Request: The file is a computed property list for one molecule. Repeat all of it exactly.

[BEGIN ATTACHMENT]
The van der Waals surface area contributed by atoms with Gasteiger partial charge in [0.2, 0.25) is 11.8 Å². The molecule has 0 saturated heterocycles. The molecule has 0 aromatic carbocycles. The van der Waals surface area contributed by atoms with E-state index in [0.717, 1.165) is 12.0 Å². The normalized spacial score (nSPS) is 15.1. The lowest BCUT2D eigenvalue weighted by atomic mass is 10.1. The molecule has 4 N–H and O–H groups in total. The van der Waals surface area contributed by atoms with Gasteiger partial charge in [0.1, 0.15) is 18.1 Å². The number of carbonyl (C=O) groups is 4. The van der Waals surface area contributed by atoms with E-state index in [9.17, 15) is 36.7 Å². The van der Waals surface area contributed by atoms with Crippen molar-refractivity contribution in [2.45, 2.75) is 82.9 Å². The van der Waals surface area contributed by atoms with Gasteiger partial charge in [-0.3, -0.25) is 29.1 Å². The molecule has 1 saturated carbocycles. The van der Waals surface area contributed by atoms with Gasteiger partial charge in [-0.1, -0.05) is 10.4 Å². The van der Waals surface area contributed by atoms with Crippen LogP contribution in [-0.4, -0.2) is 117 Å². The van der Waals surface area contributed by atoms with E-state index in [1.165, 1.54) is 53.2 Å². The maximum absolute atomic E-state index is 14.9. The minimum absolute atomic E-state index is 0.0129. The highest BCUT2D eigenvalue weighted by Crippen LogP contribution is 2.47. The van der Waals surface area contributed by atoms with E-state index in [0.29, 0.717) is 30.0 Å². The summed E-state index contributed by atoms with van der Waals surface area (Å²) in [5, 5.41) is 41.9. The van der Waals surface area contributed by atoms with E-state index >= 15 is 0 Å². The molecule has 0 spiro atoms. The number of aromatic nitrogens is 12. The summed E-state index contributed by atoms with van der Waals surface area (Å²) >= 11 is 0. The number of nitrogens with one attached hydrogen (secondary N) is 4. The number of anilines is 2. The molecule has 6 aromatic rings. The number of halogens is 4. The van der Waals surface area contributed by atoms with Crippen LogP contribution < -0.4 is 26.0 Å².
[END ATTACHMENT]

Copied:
The van der Waals surface area contributed by atoms with Gasteiger partial charge in [0.2, 0.25) is 11.8 Å². The molecule has 0 saturated heterocycles. The molecule has 0 aromatic carbocycles. The van der Waals surface area contributed by atoms with E-state index in [0.717, 1.165) is 12.0 Å². The normalized spacial score (nSPS) is 15.1. The lowest BCUT2D eigenvalue weighted by atomic mass is 10.1. The molecule has 4 N–H and O–H groups in total. The van der Waals surface area contributed by atoms with Gasteiger partial charge in [0.1, 0.15) is 18.1 Å². The number of carbonyl (C=O) groups is 4. The van der Waals surface area contributed by atoms with E-state index in [9.17, 15) is 36.7 Å². The van der Waals surface area contributed by atoms with Crippen molar-refractivity contribution in [2.45, 2.75) is 82.9 Å². The van der Waals surface area contributed by atoms with Gasteiger partial charge in [-0.3, -0.25) is 29.1 Å². The molecule has 1 saturated carbocycles. The van der Waals surface area contributed by atoms with Gasteiger partial charge in [-0.1, -0.05) is 10.4 Å². The van der Waals surface area contributed by atoms with Crippen LogP contribution in [-0.4, -0.2) is 117 Å². The van der Waals surface area contributed by atoms with E-state index in [1.165, 1.54) is 53.2 Å². The maximum absolute atomic E-state index is 14.9. The minimum absolute atomic E-state index is 0.0129. The highest BCUT2D eigenvalue weighted by Crippen LogP contribution is 2.47. The van der Waals surface area contributed by atoms with E-state index in [0.29, 0.717) is 30.0 Å². The summed E-state index contributed by atoms with van der Waals surface area (Å²) in [5, 5.41) is 41.9. The van der Waals surface area contributed by atoms with E-state index >= 15 is 0 Å². The molecule has 0 spiro atoms. The number of aromatic nitrogens is 12. The summed E-state index contributed by atoms with van der Waals surface area (Å²) >= 11 is 0. The number of nitrogens with one attached hydrogen (secondary N) is 4. The number of anilines is 2. The molecule has 6 aromatic rings. The number of halogens is 4. The van der Waals surface area contributed by atoms with Crippen LogP contribution < -0.4 is 26.0 Å².